During this decade of detours, I earned my 200 hour yoga teaching certification, crafted an online writing journey through the chakras, and frequently returned to the Kripalu Center for Yoga and Health, where I assist leading presenters.

Now’s a good time to admit that all these detours were an attempt to avoid (and covertly bolster) what was truly calling me–a desire to write–which led to a companion desire–to create as much space around the writing as possible–apart from mothering/partnering/homemaking and earning some semblance of an income. Quite a dance!

But as feared, the more I immersed in writing, the less I desired anything else, until this moment when all my desires have whittled down to one: to finish the book that I began in 2012 while assisting a non-profit that took me to Chile and Japan and brings me annually to the Commission on the Status of Women at the United Nationsopportunities which I’ve let wither on the vine of an increasingly singular focus.

What has also whittled down, in parallel form, is my income.

While I’m proud of the fact that I’ve been able to increasingly earn in creative and life-giving ways; this is often accompanied by angst around rising household expenses and the fear of not earning/being/doing “enough.”

And yet, after much inner struggle, I came into a place of surrender this summer, softening into my deepening commitment to the book as if it were a daughter, and into the limited income that caring for her affords me.

Out of this clarity came the decision to simplify my income–to two parallel offerings a season–one in writing and one in dance–two wings to support my own journey and that of others.

Ironically, my hard-earned clarity was met by my husband’s who shared that he was ready for me to make more money, three times as much in fact.

We laughed at the synchronicity.

After the laughter, was the nitty-gritty. I zeroed in on the necessity of retiring one role (Motherhood) before landing the next; and so we sat down with the budget and made it work with a commitment to adhering to it more diligently; because after all hadn’t we managed to make ends meet in much leaner times when the kids were little and he was a new teacher.

With this commitment and clarity was met with Autumn’s back-to-school energy, I renewed by daily work on the book, and as a result, I experienced a growing sense of self-trust and possibility, both of which had waned as a result of inner conflict.

Meanwhile, I set to filling my fall sessions, which fortunately are the easiest to fill at this time of year.

After some initial sluggishness, my online writing journey was fully enrolled; while enrollment in the dancing journey stalled; and remained stalled, even as the starting date grew closer and closer; and my anxiety grew larger and larger.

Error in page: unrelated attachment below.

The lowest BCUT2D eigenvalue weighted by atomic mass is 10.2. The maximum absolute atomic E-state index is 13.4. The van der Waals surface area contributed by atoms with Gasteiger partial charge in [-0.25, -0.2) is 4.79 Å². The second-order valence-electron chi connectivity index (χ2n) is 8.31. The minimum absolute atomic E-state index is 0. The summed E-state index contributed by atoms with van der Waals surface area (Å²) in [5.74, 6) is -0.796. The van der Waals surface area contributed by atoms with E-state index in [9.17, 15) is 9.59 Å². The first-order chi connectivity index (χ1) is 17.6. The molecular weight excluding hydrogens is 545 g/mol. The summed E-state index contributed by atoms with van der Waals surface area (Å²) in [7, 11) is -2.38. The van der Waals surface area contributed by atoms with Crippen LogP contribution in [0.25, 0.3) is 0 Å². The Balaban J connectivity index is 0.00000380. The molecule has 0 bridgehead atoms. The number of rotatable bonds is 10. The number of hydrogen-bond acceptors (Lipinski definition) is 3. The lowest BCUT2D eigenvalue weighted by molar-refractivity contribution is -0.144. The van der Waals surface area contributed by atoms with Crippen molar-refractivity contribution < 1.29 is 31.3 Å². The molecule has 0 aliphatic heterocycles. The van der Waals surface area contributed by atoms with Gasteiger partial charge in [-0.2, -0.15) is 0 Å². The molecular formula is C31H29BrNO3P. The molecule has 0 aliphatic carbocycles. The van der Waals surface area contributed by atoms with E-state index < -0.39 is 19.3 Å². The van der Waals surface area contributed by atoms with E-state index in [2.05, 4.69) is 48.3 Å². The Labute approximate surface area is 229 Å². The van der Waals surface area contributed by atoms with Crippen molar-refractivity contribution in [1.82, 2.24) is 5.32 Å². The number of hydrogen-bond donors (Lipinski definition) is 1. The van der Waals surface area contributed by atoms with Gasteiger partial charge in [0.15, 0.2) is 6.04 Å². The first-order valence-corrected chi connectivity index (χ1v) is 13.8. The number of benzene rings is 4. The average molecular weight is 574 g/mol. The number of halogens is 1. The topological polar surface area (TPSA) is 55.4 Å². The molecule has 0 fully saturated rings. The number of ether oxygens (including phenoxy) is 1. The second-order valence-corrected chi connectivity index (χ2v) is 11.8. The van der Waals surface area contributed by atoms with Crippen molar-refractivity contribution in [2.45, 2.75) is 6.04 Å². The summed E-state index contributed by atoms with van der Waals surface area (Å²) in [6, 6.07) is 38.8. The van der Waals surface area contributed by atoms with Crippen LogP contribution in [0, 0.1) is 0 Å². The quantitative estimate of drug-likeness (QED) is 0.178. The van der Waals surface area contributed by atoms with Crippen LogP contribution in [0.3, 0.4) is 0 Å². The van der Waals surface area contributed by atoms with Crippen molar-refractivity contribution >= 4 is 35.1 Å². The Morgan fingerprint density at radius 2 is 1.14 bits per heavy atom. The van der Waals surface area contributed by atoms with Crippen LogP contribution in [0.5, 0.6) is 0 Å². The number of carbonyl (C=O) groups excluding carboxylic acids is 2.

Over the past decade, the dance has become an integral part of my own health, and my commitment and connection to community, not to mention a creative outlet for that part of me who is teacher, crafting  music, movement and chakras in a conscious flow.

But faced with an unsustainable enrollment at a time when sustainability was key, I had to make a choice.

Suddenly, the point of the audio book that I ordered over the summer came into sharper focus. In Let Your Life Speak, author Parker Palmer introduces a form of guidance that reveals itself: When way closes.

Was way closing on dance for me? After ten years? Could I let it? Couldn’t I try harder? Certainly I could bring the dance to one of the surrounding towns who had long asked for me to do the same…

I fretted. I gave one last effort. I meditated.

This morning I refunded the enrollments of a small handful of students who were ready to begin the dance this week.

In doing so, I felt a surprising sense of relief and also a predictable measure of unfolding grief, tinged with old essences of embarrassment and shame.

In the meantime, I’ve crunched the numbers, only to discover that even the simplest of jobs will meet what I’ve earned nourishing consciousness with music and movement and writing.

The absurdity of my past efforts on this account is hard to bear in the black and white of a spreadsheet. But not in the light of the matching absurdity of devoting so much time to a book that no one is waiting to read–at least no one with a check to match the years of effort; not to mention the absurdity of laying down so much promise–professional and financial–to surrender my body and life–as home–to two splendid human beings–twenty-three years ago and counting.

What I realize only now, as I write, is that this letting go brings me back to the yogic principle that guided me as I first set out to lead the dance a decade ago: Ishvara Pranidhana.